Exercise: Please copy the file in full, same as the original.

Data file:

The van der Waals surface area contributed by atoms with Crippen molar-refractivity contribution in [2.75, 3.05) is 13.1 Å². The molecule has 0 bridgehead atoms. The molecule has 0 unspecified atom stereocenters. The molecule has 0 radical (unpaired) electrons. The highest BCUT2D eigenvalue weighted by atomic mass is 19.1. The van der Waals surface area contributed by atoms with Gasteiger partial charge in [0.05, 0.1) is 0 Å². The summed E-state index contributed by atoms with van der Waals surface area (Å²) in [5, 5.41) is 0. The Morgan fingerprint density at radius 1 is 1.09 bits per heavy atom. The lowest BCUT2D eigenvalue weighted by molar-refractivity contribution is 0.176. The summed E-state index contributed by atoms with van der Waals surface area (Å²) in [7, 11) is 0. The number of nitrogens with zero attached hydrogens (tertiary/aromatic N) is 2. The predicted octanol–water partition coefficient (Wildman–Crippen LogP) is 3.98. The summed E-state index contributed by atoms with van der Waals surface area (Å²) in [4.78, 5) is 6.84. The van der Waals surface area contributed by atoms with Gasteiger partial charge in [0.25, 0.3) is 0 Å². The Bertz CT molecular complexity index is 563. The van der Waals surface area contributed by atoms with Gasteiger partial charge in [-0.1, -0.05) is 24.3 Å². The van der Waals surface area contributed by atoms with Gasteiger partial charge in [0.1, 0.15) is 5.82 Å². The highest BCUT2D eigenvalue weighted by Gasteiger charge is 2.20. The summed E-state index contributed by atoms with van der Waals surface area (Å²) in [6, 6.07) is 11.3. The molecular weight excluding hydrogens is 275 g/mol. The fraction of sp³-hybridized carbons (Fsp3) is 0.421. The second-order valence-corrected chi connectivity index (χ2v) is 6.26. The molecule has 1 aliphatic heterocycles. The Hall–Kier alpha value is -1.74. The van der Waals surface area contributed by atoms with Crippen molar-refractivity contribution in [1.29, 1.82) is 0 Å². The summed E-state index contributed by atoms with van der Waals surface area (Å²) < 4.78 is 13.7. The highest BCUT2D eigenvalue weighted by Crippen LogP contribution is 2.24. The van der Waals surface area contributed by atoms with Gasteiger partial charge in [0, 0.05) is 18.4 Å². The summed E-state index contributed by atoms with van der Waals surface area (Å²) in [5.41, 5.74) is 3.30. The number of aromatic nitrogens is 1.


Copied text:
The van der Waals surface area contributed by atoms with Crippen molar-refractivity contribution in [2.75, 3.05) is 13.1 Å². The molecule has 0 bridgehead atoms. The molecule has 0 unspecified atom stereocenters. The molecule has 0 radical (unpaired) electrons. The highest BCUT2D eigenvalue weighted by atomic mass is 19.1. The van der Waals surface area contributed by atoms with Gasteiger partial charge in [0.05, 0.1) is 0 Å². The summed E-state index contributed by atoms with van der Waals surface area (Å²) in [5, 5.41) is 0. The Morgan fingerprint density at radius 1 is 1.09 bits per heavy atom. The lowest BCUT2D eigenvalue weighted by molar-refractivity contribution is 0.176. The summed E-state index contributed by atoms with van der Waals surface area (Å²) in [7, 11) is 0. The number of nitrogens with zero attached hydrogens (tertiary/aromatic N) is 2. The predicted octanol–water partition coefficient (Wildman–Crippen LogP) is 3.98. The summed E-state index contributed by atoms with van der Waals surface area (Å²) in [4.78, 5) is 6.84. The van der Waals surface area contributed by atoms with Gasteiger partial charge in [0.25, 0.3) is 0 Å². The Bertz CT molecular complexity index is 563. The van der Waals surface area contributed by atoms with Gasteiger partial charge in [-0.1, -0.05) is 24.3 Å². The van der Waals surface area contributed by atoms with Gasteiger partial charge in [0.1, 0.15) is 5.82 Å². The highest BCUT2D eigenvalue weighted by Gasteiger charge is 2.20. The summed E-state index contributed by atoms with van der Waals surface area (Å²) in [6, 6.07) is 11.3. The molecular weight excluding hydrogens is 275 g/mol. The fraction of sp³-hybridized carbons (Fsp3) is 0.421. The second-order valence-corrected chi connectivity index (χ2v) is 6.26. The molecule has 1 aliphatic heterocycles. The Hall–Kier alpha value is -1.74. The van der Waals surface area contributed by atoms with Crippen molar-refractivity contribution in [1.29, 1.82) is 0 Å². The summed E-state index contributed by atoms with van der Waals surface area (Å²) < 4.78 is 13.7. The highest BCUT2D eigenvalue weighted by Crippen LogP contribution is 2.24. The van der Waals surface area contributed by atoms with Gasteiger partial charge in [0, 0.05) is 18.4 Å². The summed E-state index contributed by atoms with van der Waals surface area (Å²) in [5.41, 5.74) is 3.30. The number of aromatic nitrogens is 1.